Whatever the reason, Donegal gave a very flat performance in the opening half against Roscommon in O’Donnell Park.
Reports that Donegal trained on Saturday may be a possible reason for the flatness. If those reports are true it may reveal that the management were not looking on the game as a must-win fixture.
The only other possible reason for the first half flatness was the burger-scented smoke which enveloped the end which Donegal were defending in the opening half!
But on a serious note, Donegal do seem to be on a different track in recent games, as regards playing patterns and tactics. In the opening games Frank McGlynn was started up front but spent most of his time on the pitch in a defensive role.
Maybe it is because of the absence of McGlynn, but in the last two games we have played a more traditional game with no extra cover. It has left some big gaps, which were exploited especially on Sunday last.
Playing the two McHughs in the half-back line and letting them run with the ball will always leave space and if the ball is turned over then there will be trouble, especially for the full-back line.
The explosive running of Eoin McHugh might be better used from the half-forward line where his initial burst would break the opposition half-back line.
On Sunday last, Roscommon looked fitter than Donegal, but they operated like Donegal of the recent past, with a player protecting the full-back line and breaking at pace all the time.
The reports that Donegal trained on Saturday could be part of the answer for the Donegal flatness, but one feels that we might have to revert to getting our defensive set-up in place and build from there if we are to make an impression later in the year.
As it turned out O’Donnell Park capably held the 7,142 which turned up on Sunday last. What kept people away is probably wide and varied. The men, women and children who did turn up, turned up early with the stand full announcement made at 1.29, just over an hour and a half before the football game.
Writing about a venue for a county game can be an emotive issue and obviously my comments last week were read with interest by the county treasurer, who I encountered as I arrived at O’Donnell Park on Sunday last.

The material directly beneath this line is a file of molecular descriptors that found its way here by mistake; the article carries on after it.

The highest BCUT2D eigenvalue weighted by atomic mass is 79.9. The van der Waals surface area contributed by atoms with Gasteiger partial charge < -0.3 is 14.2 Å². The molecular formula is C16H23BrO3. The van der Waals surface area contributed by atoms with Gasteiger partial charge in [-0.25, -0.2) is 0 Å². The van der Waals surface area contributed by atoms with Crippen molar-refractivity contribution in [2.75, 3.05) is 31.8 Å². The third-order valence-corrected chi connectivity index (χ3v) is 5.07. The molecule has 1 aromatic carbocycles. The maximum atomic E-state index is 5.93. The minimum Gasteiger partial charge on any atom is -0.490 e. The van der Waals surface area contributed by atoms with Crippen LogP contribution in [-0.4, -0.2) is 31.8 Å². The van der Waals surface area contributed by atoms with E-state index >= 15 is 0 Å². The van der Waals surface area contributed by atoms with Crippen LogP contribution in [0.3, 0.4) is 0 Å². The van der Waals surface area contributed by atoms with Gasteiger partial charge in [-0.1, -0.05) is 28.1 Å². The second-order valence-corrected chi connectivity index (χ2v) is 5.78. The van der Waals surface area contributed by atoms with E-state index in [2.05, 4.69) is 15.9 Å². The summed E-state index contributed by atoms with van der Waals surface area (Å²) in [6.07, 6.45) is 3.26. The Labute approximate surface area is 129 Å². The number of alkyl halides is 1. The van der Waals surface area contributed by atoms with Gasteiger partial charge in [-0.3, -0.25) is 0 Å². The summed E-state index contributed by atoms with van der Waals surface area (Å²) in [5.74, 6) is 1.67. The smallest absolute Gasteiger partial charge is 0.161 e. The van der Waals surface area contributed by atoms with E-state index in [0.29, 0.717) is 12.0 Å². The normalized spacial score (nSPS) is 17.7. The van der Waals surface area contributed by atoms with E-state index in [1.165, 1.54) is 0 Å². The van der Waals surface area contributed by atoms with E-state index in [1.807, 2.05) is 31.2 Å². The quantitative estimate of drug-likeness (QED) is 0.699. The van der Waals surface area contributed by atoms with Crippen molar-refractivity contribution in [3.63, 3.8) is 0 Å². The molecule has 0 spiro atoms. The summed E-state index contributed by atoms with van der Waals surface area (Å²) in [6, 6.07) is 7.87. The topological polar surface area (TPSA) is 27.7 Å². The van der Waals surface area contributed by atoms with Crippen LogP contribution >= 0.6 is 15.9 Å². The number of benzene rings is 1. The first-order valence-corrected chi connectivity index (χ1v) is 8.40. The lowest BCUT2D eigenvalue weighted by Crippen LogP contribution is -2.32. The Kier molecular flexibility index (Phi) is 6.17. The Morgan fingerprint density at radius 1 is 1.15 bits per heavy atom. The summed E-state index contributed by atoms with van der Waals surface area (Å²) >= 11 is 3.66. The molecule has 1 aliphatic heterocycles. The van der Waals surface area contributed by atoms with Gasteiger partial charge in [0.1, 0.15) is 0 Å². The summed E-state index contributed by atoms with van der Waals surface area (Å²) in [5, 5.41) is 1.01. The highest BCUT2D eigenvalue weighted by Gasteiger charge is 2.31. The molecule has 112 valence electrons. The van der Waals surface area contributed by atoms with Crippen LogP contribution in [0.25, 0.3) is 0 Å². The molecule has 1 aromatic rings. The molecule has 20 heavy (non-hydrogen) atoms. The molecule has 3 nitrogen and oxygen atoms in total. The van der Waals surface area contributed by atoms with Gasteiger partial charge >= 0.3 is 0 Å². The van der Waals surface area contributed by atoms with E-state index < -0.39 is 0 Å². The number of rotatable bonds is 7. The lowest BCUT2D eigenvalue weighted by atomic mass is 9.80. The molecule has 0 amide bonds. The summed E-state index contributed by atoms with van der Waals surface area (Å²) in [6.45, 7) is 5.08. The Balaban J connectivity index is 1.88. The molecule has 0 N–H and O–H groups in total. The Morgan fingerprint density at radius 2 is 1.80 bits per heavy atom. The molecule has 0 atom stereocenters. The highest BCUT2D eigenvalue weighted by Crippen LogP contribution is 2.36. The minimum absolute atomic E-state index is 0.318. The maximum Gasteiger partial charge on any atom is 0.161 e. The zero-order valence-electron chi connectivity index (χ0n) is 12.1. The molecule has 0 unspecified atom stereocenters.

He wanted me to clarify my comment about “local administrators” and the “fixing of county games”. I had a discussion with him on the matter and told him that he may have taken my comments out of context. Last week, in my column, I mentioned that “it is a difficult decision for local administrators to move an intercounty game”. Mr. Kelly forcefully countered that “local administrators” do not decide the venue for National League games.
Asked if “local administrators” had no input whatsoever, he admitted that they made recommendations at the start of the year but that Croke Park made the final call.
Venturing an opinion on the issue is always going to be taken as bias, but as I said last week, my opinion on the issue would be the same if the game against Roscommon was fixed for Ballyshannon.
For those of us who are involved for close on 40 years, the ‘battle’ to get a game in Ballyshannon and Letterkenny has always been fought to the death in the boardroom and that is likely to continue.
We will never know for sure, but we could have had another 11,000 or 12,000 attendance in MacCumhaill Park if the game was not all-ticket. That would have produced extra revenue in excess of 50,000 euro. Maybe Croke Park would have looked more favourably at Donegal’s appeal of their 7,500 euro fine for the battle of Tralee if they were presenting them with that sort of extra revenue!
Before I finish, it would be unfair not to commend the St. Eunan’s club and their Park Committee for the way they hosted Sunday’s game. The arrangements were excellent with excellent stewarding in the grounds and outside. The comments on the venue are no reflection on them. It is an opinion based on the views of many people throughout the county. County games and attendances have grown with the success of Donegal and the venues for certain games should reflect that.